Sunday 4th September
AND so it returns, promising to be bigger and better than previous years with more stalls and celebrity chefs. The Liverpool Food and Drink Festival, an event that you’ve probably heard of and had someone tell you how much you would have enjoyed it.
Saturday was caught in the rain but Sunday promised to be dry. We arrived at 2pm to see families and couples making their way inside. With each step forward the clouds moved further away and the sun broke through. We bought our tickets (£5) at the front gate and decided to get additional tickets to see John ‘Masterchef’ Torode at 3pm (£5 extra).
On entering, the first image we were presented with was young children sat learning how to make cake toppings and it was accompanied by the sound of a fantastic live band playing a Bob Dylan track. Not what we’d expected at all.
We strolled around, taking in all the activity at the different ‘restaurants’ and ‘bars’, and briefly watched some cookery demonstrations before agreeing that we would sample as many new foods as possible. This agreement only lasted seconds as we spotted Bem Brazil and went straight for their garlic chicken skewers (£2.50). That theme was set to continue as we saw a large group of people eating Brenda’s sui mai. We quickly found their location on our map and made a bee-line for it. Six sui mai (£3) later and we were well into the groove.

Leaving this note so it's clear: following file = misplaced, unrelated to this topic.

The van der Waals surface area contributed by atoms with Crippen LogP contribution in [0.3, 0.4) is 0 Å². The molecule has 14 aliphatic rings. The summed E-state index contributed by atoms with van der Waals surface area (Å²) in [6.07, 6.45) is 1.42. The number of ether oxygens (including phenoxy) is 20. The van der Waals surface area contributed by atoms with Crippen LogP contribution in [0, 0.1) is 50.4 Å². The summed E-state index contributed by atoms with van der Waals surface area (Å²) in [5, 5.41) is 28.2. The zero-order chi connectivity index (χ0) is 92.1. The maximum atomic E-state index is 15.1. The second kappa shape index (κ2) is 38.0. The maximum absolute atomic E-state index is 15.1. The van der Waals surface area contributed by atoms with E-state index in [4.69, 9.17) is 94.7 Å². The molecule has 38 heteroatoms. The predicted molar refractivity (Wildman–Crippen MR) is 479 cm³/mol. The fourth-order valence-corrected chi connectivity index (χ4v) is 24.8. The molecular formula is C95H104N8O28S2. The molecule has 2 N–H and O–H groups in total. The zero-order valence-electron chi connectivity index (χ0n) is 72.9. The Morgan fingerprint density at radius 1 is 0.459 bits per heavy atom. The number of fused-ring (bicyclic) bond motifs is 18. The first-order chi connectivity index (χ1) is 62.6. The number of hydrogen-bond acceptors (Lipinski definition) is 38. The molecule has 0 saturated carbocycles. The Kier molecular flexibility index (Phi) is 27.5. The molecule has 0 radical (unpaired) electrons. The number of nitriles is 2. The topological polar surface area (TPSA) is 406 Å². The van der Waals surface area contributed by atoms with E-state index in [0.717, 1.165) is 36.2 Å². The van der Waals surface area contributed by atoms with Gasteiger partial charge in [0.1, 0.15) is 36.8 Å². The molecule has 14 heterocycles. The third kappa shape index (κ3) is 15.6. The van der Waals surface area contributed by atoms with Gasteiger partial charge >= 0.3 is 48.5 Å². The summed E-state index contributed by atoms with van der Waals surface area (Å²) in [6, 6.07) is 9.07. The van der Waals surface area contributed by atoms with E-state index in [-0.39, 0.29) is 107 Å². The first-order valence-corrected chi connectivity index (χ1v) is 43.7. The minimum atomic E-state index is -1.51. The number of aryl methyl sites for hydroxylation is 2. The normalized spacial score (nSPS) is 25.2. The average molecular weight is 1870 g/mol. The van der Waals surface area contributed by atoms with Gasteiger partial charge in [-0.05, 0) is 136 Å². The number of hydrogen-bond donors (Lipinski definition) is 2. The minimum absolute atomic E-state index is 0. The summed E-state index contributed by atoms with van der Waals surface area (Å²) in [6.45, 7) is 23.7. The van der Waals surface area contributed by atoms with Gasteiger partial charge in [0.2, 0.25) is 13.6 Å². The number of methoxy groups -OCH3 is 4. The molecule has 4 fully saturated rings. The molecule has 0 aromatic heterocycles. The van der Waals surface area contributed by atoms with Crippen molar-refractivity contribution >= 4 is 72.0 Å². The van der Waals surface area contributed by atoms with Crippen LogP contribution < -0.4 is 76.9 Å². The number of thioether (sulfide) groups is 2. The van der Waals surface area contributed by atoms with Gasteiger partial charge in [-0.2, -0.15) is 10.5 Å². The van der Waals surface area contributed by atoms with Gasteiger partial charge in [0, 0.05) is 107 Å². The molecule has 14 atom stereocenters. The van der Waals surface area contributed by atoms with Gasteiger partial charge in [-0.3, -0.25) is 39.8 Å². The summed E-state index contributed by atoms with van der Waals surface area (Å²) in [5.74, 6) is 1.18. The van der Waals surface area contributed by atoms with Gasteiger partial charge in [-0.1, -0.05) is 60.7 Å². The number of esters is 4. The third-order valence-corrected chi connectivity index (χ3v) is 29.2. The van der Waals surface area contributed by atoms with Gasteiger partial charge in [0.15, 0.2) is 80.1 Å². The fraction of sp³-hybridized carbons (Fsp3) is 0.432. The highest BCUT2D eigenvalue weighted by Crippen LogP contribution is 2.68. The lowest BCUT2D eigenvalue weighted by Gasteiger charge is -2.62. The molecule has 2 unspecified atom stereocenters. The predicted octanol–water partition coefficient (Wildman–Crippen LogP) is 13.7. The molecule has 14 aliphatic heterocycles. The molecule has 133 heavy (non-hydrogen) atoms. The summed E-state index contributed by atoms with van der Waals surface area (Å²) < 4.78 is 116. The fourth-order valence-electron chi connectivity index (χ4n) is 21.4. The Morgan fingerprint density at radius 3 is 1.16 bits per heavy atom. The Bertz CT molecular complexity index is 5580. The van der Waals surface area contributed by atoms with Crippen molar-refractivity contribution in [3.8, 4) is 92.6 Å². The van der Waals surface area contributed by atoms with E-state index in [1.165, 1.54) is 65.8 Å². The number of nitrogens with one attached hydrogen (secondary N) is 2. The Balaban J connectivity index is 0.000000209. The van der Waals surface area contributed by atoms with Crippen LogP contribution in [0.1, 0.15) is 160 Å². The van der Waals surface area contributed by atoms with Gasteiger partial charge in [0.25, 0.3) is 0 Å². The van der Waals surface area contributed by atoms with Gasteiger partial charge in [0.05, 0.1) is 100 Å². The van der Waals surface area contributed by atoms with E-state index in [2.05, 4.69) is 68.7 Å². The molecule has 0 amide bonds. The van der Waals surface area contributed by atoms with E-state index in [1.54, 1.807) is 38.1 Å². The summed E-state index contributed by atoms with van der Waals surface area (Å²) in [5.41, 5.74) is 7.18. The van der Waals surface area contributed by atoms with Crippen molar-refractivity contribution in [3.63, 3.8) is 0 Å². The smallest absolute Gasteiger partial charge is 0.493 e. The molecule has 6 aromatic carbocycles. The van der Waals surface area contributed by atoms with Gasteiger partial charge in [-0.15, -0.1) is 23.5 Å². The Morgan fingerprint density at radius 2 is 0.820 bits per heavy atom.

Deacon Blue, The Kinks and Dolly Parton were all being covered as we passed through the bustling groups and headed for The Ship and Mitre. A relaxing pint of Guinness (£3) and it was time to go and meet Mr Torode.
A thirty minute lesson on the links between Asian and Anglo food ensued and it was all encompassed with an omelette and curry demonstration. Torode was incredibly down-to-earth and, despite suffering with a chest infection, his enthusiasm for all things culinary became contagious. Alongside this, his banter with the audience made for a very enjoyable, although short-lived, experience.
We popped out of the ‘Celebrity Chef’ tent and headed off to meet our friends but not before a quick detour to Sapporo where we had tempura vegetables (£2.50) and chicken satay (£2.50). The Flanagans and Ventrys had discovered Spire tucked away in a corner and were waxing lyrical about their food. A few bottles of Chinese beer from 60 Hope Street (£3 each) were washed down with great music, conversation and many packets of Warburton’s new range of pitta bread crisps (free).
Before we reluctantly had to leave, we made our way over to Mr Fitzpatrick’s for three bottles of quirky flavoured cordial (£10) and finally a slice of chocolate cheesecake from Oomoo (£1.70).
A great afternoon had come as a great surprise. We were adamant we’d return next year and we set off to tell everyone we knew how much they would have enjoyed it.
A really good day. I went down Lark Lane on Friday and a few of the locals were moaning about having to pay but I honestly felt that the fact it was ticketed made it a better event than it has been previously. Went on Saturday and Sunday and the festival is a really welcome addition to the city’s calendar.